I am allowing my daughter to experience my transformation. We are slowing down, taking time to experience the moments we are given, being outdoors more, seeing it all with new eyes: hers because she is fresh to it all and mine because I am viewing everything differently now that I have RA.

            At this moment, my daughter is bringing me a butterfly. Perched on her finger, it flaps its wings in the spring sun.

            “Mommy, look at the butterfly move its wings,” she says. The fragility of its tissue paper wings and spindly legs do not make me pity it. I want to be the butterfly. I would need the eternal warmth of the light to fly and stay alive. I could see the beauty all around me. I could soar through the air unaware that I float between dying a little each day and stone cold death.

            It is a myth that if one touches a butterfly’s wings, it dies. One only removes some of its wing scales. This disease has strongly rooted itself in my body, but it has not been able to exact its toll yet. It may have taken away some of me, but there is still more of me to give.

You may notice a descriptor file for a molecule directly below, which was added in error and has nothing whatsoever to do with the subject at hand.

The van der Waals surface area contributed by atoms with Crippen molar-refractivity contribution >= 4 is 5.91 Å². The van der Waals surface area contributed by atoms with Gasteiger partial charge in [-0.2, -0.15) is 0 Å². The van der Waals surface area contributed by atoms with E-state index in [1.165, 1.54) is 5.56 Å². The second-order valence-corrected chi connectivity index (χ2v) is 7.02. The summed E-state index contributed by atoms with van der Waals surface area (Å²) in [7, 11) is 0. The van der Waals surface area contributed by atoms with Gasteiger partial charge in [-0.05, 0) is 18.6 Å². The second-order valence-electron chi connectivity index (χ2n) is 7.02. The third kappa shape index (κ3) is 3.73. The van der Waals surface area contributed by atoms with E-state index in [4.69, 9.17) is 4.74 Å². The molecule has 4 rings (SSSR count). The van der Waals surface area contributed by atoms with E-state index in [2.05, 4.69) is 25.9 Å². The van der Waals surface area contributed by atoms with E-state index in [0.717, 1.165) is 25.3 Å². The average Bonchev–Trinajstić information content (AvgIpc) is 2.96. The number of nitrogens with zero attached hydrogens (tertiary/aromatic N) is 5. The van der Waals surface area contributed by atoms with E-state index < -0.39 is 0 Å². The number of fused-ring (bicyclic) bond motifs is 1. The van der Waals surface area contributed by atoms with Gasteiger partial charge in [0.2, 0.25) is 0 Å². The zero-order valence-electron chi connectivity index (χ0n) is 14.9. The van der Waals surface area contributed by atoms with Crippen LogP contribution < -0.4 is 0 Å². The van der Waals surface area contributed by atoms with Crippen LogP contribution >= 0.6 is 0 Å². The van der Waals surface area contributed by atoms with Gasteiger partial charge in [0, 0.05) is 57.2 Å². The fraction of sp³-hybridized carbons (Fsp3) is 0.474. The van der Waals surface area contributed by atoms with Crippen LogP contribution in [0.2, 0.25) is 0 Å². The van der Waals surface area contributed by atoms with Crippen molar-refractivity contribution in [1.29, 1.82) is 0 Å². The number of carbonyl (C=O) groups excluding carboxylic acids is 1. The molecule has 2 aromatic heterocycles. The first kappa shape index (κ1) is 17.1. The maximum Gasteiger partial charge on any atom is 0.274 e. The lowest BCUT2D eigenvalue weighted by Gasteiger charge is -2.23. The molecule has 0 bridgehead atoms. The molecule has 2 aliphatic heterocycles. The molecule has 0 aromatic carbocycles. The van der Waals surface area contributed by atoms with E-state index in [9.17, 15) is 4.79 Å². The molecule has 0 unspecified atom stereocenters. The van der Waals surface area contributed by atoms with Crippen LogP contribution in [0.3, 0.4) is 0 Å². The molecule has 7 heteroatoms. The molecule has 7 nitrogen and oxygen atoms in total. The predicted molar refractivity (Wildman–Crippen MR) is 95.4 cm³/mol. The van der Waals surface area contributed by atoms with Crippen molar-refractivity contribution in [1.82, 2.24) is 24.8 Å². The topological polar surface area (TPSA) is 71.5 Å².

As my daughter holds up the butterfly for me to inspect, it flutters off, swooping, swerving, free to be itself. My daughter and I run after it. My feet seem light now. I am lifting up into the wind: flapping, flying. Now, the thread of evolution extends out before me – my daughter is an extension of myself, I am a product of my parents and their parents before them and all of who have come before me. The indomitable strength of natural history flows endlessly, giving my power as I fly – unraveling, reaching, spinning into infinity behind me. I see my daughter there as I float above her. Her young legs and arms are mighty, her body is energetic, and her mind is full of the abounding spirit of youth. She is strong; she is resilient.

I have prepared my child for this all along.

Exactly like a mother should.

Elizabeth Brown is a writer, writing teacher, violinist, and single mother by choice.  She studied creative writing at Northwestern University and at Goddard College where she obtained her MFA in Creative Writing. Her website is www.elizabethmbrown.com where you can also find her blog which will be launched soon.